Marc Lammers, an expert in marine bioacoustics and cetacean behavior at the Hawaii Institute of Marine Biology, was outspoken in his criticism. “Over the past 50 years, people have recorded millions of hours of dolphin signals, both in captivity and in the wild,” he said. “To say that he has now managed to capture some type of sound that no one has recorded before just doesn’t make sense.”
Lammers explained that the study is flawed both methodologically and in the manner in which it was presented. The study positioned the dolphins at the surface of the water—in an attempt to eliminate the possibility that the dolphins might have been producing echolocation clicks—and then recorded them to the side, using a hydrophone.
“[Ryabov] tried to argue that these sounds aren’t used for echolocation, because the dolphin’s heads were partially out of the water,” Lammers said. “But he can’t really make that claim because he didn’t measure the sounds coming from any other directions—like in front of the animals’ heads. There’s no way to exclude the possibility that the animals were clicking to accomplish some sort of a sonar task.” To make matters murkier, Lammers said, Ryabov positioned the dolphins in just a way that amplified the reflection of their sounds off the water’s surface—convoluting the recording even more.
Lammers said there was no reason to believe that the dolphins were taking their turns in conversation. “It’s totally unjustified to make that kind of a leap. We know that dolphins produce clicks in a whole range of circumstances. And we know that they often avoid producing sounds at the same time so as not to interfere with one another.”
So what’s the likelihood that dolphins do converse in the sense that we do? Herzing has studied a wild spotted dolphin population in the Bahamas across 30 years and multiple generations. In an interview with the New York Times, Herzing said, “My goal with the Wild Dolphin Project was to get enough complex information about how they communicate to decipher their communication system in rich, contextual detail, much like an anthropologist would try to go in and decipher a culture.” She spent the first five years of the Wild Dolphin Project simply observing the dolphins who came by.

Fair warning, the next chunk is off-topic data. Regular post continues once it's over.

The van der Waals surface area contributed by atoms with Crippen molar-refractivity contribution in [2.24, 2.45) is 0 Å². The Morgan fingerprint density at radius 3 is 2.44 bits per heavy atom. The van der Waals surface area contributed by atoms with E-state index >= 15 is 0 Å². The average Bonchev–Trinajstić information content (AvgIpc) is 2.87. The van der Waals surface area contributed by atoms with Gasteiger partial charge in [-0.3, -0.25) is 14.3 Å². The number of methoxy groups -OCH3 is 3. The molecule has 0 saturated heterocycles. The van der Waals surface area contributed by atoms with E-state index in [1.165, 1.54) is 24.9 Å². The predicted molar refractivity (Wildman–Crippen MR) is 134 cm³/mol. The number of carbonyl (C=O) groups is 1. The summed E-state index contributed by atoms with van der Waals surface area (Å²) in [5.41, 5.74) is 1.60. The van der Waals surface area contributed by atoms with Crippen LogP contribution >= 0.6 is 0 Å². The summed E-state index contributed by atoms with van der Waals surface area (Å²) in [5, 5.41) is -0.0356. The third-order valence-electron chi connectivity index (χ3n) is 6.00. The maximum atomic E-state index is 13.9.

Eventually, she began recording dolphin noises—thousands and thousands of hours. As far as decoding goes, Herzing says that she can recognize specific types of sounds correlated with social actions like fighting, mating, or disciplining a calf. But any evidence of conversations remains elusive.
Two years ago, Herzing created a translator of sorts—a computer called the CHAT box (for Cetacean Hearing and Telemetry) that both recognizes and generates dolphin noises in real time. Herzing can take the computer underwater and “speak” to the dolphins—for example, creating her own signature whistle and playing it for them. So far, the dolphins haven’t responded.
It’s not surprising that dolphin researchers, like the ones rejecting Ryabov’s study, are loath to make large claims. The field is still haunted by the ghost of John C. Lilly, the notorious neuroscientist who held that learning “dolphinese” could help us speak to aliens, fed LSD to dolphins, and generally cast a pall over the legitimacy of dolphin communication research.
As much as we might like to believe that dolphins are casually conversing in the middle of the sea, the research suggests otherwise. In his book Beyond Words, animal researcher Carl Safina writes, “From everything we understand at present, it seems that dolphins’ whistles convey information that is simple and repetitive, not complex, not specific, not highly pattered; not a word-based, large-vocabulary, syntax-equipped language. Yet few who love dolphins—myself included—really want to accept that.”
Madeline Gressel is an assistant editor at Nautilus.
Lead photograph courtesy of Mathias Appel / Flickr.